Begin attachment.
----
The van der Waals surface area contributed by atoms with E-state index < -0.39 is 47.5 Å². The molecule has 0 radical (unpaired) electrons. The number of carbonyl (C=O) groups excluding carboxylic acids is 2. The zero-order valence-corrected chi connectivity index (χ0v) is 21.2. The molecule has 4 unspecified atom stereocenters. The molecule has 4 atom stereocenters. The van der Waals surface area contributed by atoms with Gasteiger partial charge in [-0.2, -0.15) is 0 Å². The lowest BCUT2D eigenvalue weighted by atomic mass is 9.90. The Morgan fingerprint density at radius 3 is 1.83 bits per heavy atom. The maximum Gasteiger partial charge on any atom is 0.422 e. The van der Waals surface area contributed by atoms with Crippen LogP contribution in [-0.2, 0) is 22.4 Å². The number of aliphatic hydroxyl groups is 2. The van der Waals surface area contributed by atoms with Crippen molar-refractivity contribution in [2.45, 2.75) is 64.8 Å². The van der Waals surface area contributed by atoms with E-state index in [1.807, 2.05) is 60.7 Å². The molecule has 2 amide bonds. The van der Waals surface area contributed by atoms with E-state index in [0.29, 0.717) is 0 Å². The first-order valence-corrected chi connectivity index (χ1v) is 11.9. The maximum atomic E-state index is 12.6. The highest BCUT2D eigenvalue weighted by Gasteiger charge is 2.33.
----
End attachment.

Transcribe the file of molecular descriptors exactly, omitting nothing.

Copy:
The van der Waals surface area contributed by atoms with E-state index < -0.39 is 47.5 Å². The molecule has 0 radical (unpaired) electrons. The number of carbonyl (C=O) groups excluding carboxylic acids is 2. The zero-order valence-corrected chi connectivity index (χ0v) is 21.2. The molecule has 4 unspecified atom stereocenters. The molecule has 4 atom stereocenters. The van der Waals surface area contributed by atoms with Gasteiger partial charge in [-0.2, -0.15) is 0 Å². The lowest BCUT2D eigenvalue weighted by atomic mass is 9.90. The Morgan fingerprint density at radius 3 is 1.83 bits per heavy atom. The maximum Gasteiger partial charge on any atom is 0.422 e. The van der Waals surface area contributed by atoms with Crippen LogP contribution in [-0.2, 0) is 22.4 Å². The number of aliphatic hydroxyl groups is 2. The van der Waals surface area contributed by atoms with Crippen molar-refractivity contribution in [2.45, 2.75) is 64.8 Å². The van der Waals surface area contributed by atoms with E-state index in [1.807, 2.05) is 60.7 Å². The molecule has 2 amide bonds. The van der Waals surface area contributed by atoms with E-state index in [0.29, 0.717) is 0 Å². The first-order valence-corrected chi connectivity index (χ1v) is 11.9. The maximum atomic E-state index is 12.6. The highest BCUT2D eigenvalue weighted by Gasteiger charge is 2.33.